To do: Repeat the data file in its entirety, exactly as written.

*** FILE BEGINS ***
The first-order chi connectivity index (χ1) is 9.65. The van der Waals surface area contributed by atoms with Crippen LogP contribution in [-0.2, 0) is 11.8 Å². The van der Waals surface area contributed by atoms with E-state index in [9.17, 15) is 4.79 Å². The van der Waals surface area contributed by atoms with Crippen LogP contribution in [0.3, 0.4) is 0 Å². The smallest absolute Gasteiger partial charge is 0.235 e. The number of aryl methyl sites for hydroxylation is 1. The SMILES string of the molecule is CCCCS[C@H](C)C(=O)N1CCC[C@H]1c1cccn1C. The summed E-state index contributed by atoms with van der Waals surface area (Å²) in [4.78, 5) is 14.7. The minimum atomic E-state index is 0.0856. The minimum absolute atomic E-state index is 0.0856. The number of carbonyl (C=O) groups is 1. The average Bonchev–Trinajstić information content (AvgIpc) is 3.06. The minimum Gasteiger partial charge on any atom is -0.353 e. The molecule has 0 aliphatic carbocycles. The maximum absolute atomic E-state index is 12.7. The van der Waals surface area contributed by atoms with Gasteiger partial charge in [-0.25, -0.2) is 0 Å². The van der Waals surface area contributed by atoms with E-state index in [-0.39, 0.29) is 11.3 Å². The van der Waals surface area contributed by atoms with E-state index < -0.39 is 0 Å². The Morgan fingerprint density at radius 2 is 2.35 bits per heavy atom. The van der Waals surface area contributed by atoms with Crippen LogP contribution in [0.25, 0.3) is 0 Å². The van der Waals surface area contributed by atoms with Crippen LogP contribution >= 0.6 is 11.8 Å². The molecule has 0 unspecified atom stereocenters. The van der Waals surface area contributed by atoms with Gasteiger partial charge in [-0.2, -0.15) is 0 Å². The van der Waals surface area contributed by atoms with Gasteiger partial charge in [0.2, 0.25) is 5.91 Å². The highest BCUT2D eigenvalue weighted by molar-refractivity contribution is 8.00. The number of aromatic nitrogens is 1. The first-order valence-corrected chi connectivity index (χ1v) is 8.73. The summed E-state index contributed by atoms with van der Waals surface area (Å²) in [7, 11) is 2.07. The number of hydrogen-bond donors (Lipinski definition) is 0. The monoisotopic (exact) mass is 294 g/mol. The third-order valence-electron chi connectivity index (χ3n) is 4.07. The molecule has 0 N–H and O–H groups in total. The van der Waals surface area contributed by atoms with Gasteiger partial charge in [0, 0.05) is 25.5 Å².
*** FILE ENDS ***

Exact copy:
The first-order chi connectivity index (χ1) is 9.65. The van der Waals surface area contributed by atoms with Crippen LogP contribution in [-0.2, 0) is 11.8 Å². The van der Waals surface area contributed by atoms with E-state index in [9.17, 15) is 4.79 Å². The van der Waals surface area contributed by atoms with Crippen LogP contribution in [0.3, 0.4) is 0 Å². The smallest absolute Gasteiger partial charge is 0.235 e. The number of aryl methyl sites for hydroxylation is 1. The SMILES string of the molecule is CCCCS[C@H](C)C(=O)N1CCC[C@H]1c1cccn1C. The summed E-state index contributed by atoms with van der Waals surface area (Å²) in [4.78, 5) is 14.7. The minimum atomic E-state index is 0.0856. The minimum absolute atomic E-state index is 0.0856. The number of carbonyl (C=O) groups is 1. The average Bonchev–Trinajstić information content (AvgIpc) is 3.06. The minimum Gasteiger partial charge on any atom is -0.353 e. The molecule has 0 aliphatic carbocycles. The maximum absolute atomic E-state index is 12.7. The van der Waals surface area contributed by atoms with Gasteiger partial charge in [-0.25, -0.2) is 0 Å². The van der Waals surface area contributed by atoms with E-state index in [-0.39, 0.29) is 11.3 Å². The van der Waals surface area contributed by atoms with E-state index < -0.39 is 0 Å². The Morgan fingerprint density at radius 2 is 2.35 bits per heavy atom. The van der Waals surface area contributed by atoms with Crippen LogP contribution in [0.25, 0.3) is 0 Å². The van der Waals surface area contributed by atoms with Crippen LogP contribution >= 0.6 is 11.8 Å². The molecule has 0 unspecified atom stereocenters. The van der Waals surface area contributed by atoms with Gasteiger partial charge in [-0.2, -0.15) is 0 Å². The van der Waals surface area contributed by atoms with Gasteiger partial charge in [0.2, 0.25) is 5.91 Å². The highest BCUT2D eigenvalue weighted by molar-refractivity contribution is 8.00. The number of aromatic nitrogens is 1. The first-order valence-corrected chi connectivity index (χ1v) is 8.73. The summed E-state index contributed by atoms with van der Waals surface area (Å²) in [7, 11) is 2.07. The number of hydrogen-bond donors (Lipinski definition) is 0. The monoisotopic (exact) mass is 294 g/mol. The third-order valence-electron chi connectivity index (χ3n) is 4.07. The molecule has 0 N–H and O–H groups in total. The van der Waals surface area contributed by atoms with Gasteiger partial charge in [0, 0.05) is 25.5 Å².